Why are there so many children in the UK who haven't been to the theatre and what can we do to change that?

Jacqui OHanlon, 7 October 2012

1. There can be assumptions in schools that children and young people won't want to go to the theatre when in fact they do.

2. Adults can make assumptions about the things children and YP will and won't like. Sometimes they are wrong.

3. Should we be making more ‘ageless theatre’ - that is not defined by the age of its audience.

4. Adults can want to make theatre ‘child appropriate’. Whereas children can work quite happily with gore, death, extremes. We shouldn't necessarily model theatre for children on adult theatre forms.

5. In terms of why CYP don't come to theatre, it's not just about the cost. We know that you can get more for your money at theatre: it's an experience whereas cinema is passive.

6. Are children and young people more likely to listen their peers saying in public ‘theatre is a great experience - come and get involved, come and try it out’ as opposed to adults trying to encourage them. We think the answer is yes (!) and yet we don't have enough forums or mechanisms currently to enable this to happen.

7. First experiences of theatre are key for securing future audiences. Early years experiences are important, they set the tone for what happens in the rest of a child's life.

8. Should run theatres adopt the concept of having a designated space for work for children and young people. E.g. along the lines of Bath Theatre Royal's The Egg.

9. Consideration should be given in anycase to the environment theatres hold work for CYP in. E.g. a bar isn't necessarily the right space.

10. There is an issue about how much new work we can create and sell for CYP. What titles will parents and schools take a risk on? It's more likely to be known work.

11. There isn't enough work for the middle age range of 8 - 11 years olds. We have work for early years and teenage audiences but not enough in KS2 age range.

12. It's important that theatres ensure YP have a REAL voice in shaping and making work and opinion forming.

13. Is there is an issue about the age range of performers taking work into schools?

Are there ways we can enable young, emerging performers to take work directly into schools and play to their peers? Lots of issues to overcome, but it can be a more powerful experience for audiences to see themselves reflected directly in the performers.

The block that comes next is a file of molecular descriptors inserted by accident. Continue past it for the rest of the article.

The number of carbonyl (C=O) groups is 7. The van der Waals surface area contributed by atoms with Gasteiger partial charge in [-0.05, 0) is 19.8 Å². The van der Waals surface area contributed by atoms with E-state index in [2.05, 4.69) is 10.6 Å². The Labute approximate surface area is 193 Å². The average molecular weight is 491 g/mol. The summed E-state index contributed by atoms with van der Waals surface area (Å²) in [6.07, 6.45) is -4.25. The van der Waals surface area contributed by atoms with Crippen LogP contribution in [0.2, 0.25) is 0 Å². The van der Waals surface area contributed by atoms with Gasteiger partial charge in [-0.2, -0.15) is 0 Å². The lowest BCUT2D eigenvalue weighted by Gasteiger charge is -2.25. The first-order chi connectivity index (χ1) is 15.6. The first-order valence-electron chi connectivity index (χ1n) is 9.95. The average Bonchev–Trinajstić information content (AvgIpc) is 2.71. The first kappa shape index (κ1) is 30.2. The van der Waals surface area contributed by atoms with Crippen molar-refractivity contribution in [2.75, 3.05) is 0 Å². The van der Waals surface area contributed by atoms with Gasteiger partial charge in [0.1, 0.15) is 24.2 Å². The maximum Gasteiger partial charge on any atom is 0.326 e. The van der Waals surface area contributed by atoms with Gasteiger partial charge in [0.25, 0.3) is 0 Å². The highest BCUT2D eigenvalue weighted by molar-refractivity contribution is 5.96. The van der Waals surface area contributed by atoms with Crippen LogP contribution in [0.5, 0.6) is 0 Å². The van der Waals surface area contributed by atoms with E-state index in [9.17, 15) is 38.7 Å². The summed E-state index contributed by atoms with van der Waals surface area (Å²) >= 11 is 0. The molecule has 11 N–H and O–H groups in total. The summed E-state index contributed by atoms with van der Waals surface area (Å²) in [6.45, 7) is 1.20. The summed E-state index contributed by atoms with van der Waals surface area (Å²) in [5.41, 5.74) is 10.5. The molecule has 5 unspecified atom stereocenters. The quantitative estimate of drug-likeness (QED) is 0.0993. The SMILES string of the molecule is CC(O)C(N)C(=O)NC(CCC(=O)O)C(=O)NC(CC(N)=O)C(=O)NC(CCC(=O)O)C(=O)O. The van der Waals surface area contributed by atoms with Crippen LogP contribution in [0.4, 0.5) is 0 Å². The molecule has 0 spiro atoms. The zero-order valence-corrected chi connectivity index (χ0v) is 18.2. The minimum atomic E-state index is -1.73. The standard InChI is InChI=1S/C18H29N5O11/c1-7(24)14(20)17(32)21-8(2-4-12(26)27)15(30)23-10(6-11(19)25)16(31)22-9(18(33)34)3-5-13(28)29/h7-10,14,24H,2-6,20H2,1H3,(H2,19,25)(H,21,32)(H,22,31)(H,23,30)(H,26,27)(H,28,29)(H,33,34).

14. We need to help CYP understand how theatre happens. It doesn't detract from the experiences, it enhances it. Thinking more about ‘the making of the play’, like a DVD extra, helps appreciation of the performance and the craft.

15. More children than we think have seen theatre, we just haven't called it that.

Perhaps theatres need to think more flexibly about where theatre happens and how.

16. It's a big ask to get children and young people to come out of their homes or familiar environments to come to the theatre. The journey itself can feel off putting and too risky.

17. We could make theatre more of an ‘EVENT’ for CYP - It is! And CYP will get really engaged by that.

18. We can change our relationship with schools, they connect us with an audience that we may not be able to get to otherwise (both in terms of CYP, but also mums, dads and local community).

19. Bringing theatre into a school is really important. We all need to keep doing that.

20. We need to build bridges between existing theatre audiences and potential audiences. Can we help audiences of different ages integrate with each other better?

Young people may be more vocal in their response - surely that's ok. Beware of creating ‘Rules for Schools’ visiting theatres. They can be patronising. Schools often won't want to come to matinee performances in the school day. They want to bring students to experience the ‘real event’ in the evening.


children, emerging artists, CYP, Education, audiences, children and young people, children's audiences, emerging performers, building bridges, early years, KS2, work for children, stage craft, education, Schools, Emerging Artists, Young People, new work, schools, young people, New work, Audiences